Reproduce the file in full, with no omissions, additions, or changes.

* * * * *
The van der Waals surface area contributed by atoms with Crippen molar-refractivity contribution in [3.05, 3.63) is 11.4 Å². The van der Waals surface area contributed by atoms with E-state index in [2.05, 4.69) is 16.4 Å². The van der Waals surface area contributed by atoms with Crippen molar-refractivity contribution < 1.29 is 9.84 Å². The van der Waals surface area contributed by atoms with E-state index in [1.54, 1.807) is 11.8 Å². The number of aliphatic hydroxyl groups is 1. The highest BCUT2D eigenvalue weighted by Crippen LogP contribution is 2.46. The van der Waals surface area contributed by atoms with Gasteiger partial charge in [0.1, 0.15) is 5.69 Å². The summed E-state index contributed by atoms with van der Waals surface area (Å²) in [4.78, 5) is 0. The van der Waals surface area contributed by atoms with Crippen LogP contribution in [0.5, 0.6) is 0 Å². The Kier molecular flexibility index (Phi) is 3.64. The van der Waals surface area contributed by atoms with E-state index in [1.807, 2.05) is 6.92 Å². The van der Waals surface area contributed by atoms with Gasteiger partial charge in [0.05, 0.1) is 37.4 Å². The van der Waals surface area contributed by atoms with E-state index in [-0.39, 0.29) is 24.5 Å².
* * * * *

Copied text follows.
The van der Waals surface area contributed by atoms with Crippen molar-refractivity contribution in [3.05, 3.63) is 11.4 Å². The van der Waals surface area contributed by atoms with E-state index in [2.05, 4.69) is 16.4 Å². The van der Waals surface area contributed by atoms with Crippen molar-refractivity contribution < 1.29 is 9.84 Å². The van der Waals surface area contributed by atoms with E-state index in [1.54, 1.807) is 11.8 Å². The number of aliphatic hydroxyl groups is 1. The highest BCUT2D eigenvalue weighted by Crippen LogP contribution is 2.46. The van der Waals surface area contributed by atoms with Gasteiger partial charge in [0.1, 0.15) is 5.69 Å². The summed E-state index contributed by atoms with van der Waals surface area (Å²) in [4.78, 5) is 0. The van der Waals surface area contributed by atoms with Crippen LogP contribution in [0.5, 0.6) is 0 Å². The Kier molecular flexibility index (Phi) is 3.64. The van der Waals surface area contributed by atoms with E-state index in [1.807, 2.05) is 6.92 Å². The van der Waals surface area contributed by atoms with Gasteiger partial charge in [0.05, 0.1) is 37.4 Å². The van der Waals surface area contributed by atoms with E-state index in [-0.39, 0.29) is 24.5 Å².